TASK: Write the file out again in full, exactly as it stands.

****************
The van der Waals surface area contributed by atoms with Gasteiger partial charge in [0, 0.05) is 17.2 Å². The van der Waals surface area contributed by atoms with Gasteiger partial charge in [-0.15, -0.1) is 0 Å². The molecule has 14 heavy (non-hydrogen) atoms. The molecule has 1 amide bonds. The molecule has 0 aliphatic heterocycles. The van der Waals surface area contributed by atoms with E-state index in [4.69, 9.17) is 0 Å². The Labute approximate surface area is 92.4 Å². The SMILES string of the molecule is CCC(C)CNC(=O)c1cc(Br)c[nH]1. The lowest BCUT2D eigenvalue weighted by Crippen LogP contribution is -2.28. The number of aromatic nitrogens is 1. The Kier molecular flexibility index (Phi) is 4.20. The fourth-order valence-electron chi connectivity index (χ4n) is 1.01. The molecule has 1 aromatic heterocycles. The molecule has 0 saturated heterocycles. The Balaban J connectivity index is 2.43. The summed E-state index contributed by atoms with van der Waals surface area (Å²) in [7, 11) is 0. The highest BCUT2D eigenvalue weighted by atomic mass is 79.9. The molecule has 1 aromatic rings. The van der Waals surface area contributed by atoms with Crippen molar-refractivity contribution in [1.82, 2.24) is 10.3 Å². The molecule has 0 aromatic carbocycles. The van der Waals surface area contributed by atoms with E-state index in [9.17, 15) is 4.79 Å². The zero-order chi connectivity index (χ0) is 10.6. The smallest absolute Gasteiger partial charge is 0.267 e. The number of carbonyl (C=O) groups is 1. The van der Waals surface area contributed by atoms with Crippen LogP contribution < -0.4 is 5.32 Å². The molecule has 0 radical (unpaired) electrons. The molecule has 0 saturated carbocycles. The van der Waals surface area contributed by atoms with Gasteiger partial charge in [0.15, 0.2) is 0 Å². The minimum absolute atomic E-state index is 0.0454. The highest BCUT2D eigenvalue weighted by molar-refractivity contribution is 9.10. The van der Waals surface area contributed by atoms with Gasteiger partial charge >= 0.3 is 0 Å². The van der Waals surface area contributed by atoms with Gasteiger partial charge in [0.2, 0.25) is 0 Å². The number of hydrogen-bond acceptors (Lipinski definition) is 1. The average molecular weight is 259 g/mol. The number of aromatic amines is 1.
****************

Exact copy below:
The van der Waals surface area contributed by atoms with Gasteiger partial charge in [0, 0.05) is 17.2 Å². The van der Waals surface area contributed by atoms with Gasteiger partial charge in [-0.15, -0.1) is 0 Å². The molecule has 14 heavy (non-hydrogen) atoms. The molecule has 1 amide bonds. The molecule has 0 aliphatic heterocycles. The van der Waals surface area contributed by atoms with E-state index in [4.69, 9.17) is 0 Å². The Labute approximate surface area is 92.4 Å². The SMILES string of the molecule is CCC(C)CNC(=O)c1cc(Br)c[nH]1. The lowest BCUT2D eigenvalue weighted by Crippen LogP contribution is -2.28. The number of aromatic nitrogens is 1. The Kier molecular flexibility index (Phi) is 4.20. The fourth-order valence-electron chi connectivity index (χ4n) is 1.01. The molecule has 1 aromatic heterocycles. The molecule has 0 saturated heterocycles. The Balaban J connectivity index is 2.43. The summed E-state index contributed by atoms with van der Waals surface area (Å²) in [7, 11) is 0. The highest BCUT2D eigenvalue weighted by atomic mass is 79.9. The molecule has 1 aromatic rings. The van der Waals surface area contributed by atoms with Crippen molar-refractivity contribution in [1.82, 2.24) is 10.3 Å². The molecule has 0 aromatic carbocycles. The van der Waals surface area contributed by atoms with E-state index in [9.17, 15) is 4.79 Å². The zero-order chi connectivity index (χ0) is 10.6. The smallest absolute Gasteiger partial charge is 0.267 e. The number of carbonyl (C=O) groups is 1. The van der Waals surface area contributed by atoms with Crippen LogP contribution < -0.4 is 5.32 Å². The molecule has 0 radical (unpaired) electrons. The molecule has 0 saturated carbocycles. The van der Waals surface area contributed by atoms with Gasteiger partial charge in [0.15, 0.2) is 0 Å². The minimum absolute atomic E-state index is 0.0454. The highest BCUT2D eigenvalue weighted by molar-refractivity contribution is 9.10. The van der Waals surface area contributed by atoms with Gasteiger partial charge >= 0.3 is 0 Å². The van der Waals surface area contributed by atoms with Gasteiger partial charge in [0.2, 0.25) is 0 Å². The number of hydrogen-bond acceptors (Lipinski definition) is 1. The average molecular weight is 259 g/mol. The number of aromatic amines is 1.